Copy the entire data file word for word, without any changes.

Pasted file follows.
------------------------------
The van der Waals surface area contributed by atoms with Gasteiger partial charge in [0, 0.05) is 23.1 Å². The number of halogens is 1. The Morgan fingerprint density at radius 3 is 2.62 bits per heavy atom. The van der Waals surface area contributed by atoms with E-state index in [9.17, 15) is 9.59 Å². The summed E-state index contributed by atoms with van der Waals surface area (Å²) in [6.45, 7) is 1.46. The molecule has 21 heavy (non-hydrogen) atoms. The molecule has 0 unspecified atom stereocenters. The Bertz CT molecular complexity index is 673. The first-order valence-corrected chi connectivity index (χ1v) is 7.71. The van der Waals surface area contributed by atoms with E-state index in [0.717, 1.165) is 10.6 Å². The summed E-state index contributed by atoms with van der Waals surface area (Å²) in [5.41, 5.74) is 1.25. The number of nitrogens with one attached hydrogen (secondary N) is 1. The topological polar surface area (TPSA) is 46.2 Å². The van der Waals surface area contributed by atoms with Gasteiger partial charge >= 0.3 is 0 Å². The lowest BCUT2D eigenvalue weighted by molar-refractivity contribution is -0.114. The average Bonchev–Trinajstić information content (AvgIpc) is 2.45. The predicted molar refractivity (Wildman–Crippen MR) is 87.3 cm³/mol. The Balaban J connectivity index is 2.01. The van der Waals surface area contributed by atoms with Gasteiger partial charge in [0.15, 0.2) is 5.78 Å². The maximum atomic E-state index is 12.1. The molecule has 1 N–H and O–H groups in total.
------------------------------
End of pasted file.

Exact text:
The van der Waals surface area contributed by atoms with Gasteiger partial charge in [0, 0.05) is 23.1 Å². The number of halogens is 1. The Morgan fingerprint density at radius 3 is 2.62 bits per heavy atom. The van der Waals surface area contributed by atoms with E-state index in [9.17, 15) is 9.59 Å². The summed E-state index contributed by atoms with van der Waals surface area (Å²) in [6.45, 7) is 1.46. The molecule has 21 heavy (non-hydrogen) atoms. The molecule has 0 unspecified atom stereocenters. The Bertz CT molecular complexity index is 673. The first-order valence-corrected chi connectivity index (χ1v) is 7.71. The van der Waals surface area contributed by atoms with E-state index in [0.717, 1.165) is 10.6 Å². The summed E-state index contributed by atoms with van der Waals surface area (Å²) in [5.41, 5.74) is 1.25. The number of nitrogens with one attached hydrogen (secondary N) is 1. The topological polar surface area (TPSA) is 46.2 Å². The van der Waals surface area contributed by atoms with Gasteiger partial charge >= 0.3 is 0 Å². The lowest BCUT2D eigenvalue weighted by molar-refractivity contribution is -0.114. The average Bonchev–Trinajstić information content (AvgIpc) is 2.45. The predicted molar refractivity (Wildman–Crippen MR) is 87.3 cm³/mol. The Balaban J connectivity index is 2.01. The van der Waals surface area contributed by atoms with Gasteiger partial charge in [0.15, 0.2) is 5.78 Å². The maximum atomic E-state index is 12.1. The molecule has 1 N–H and O–H groups in total.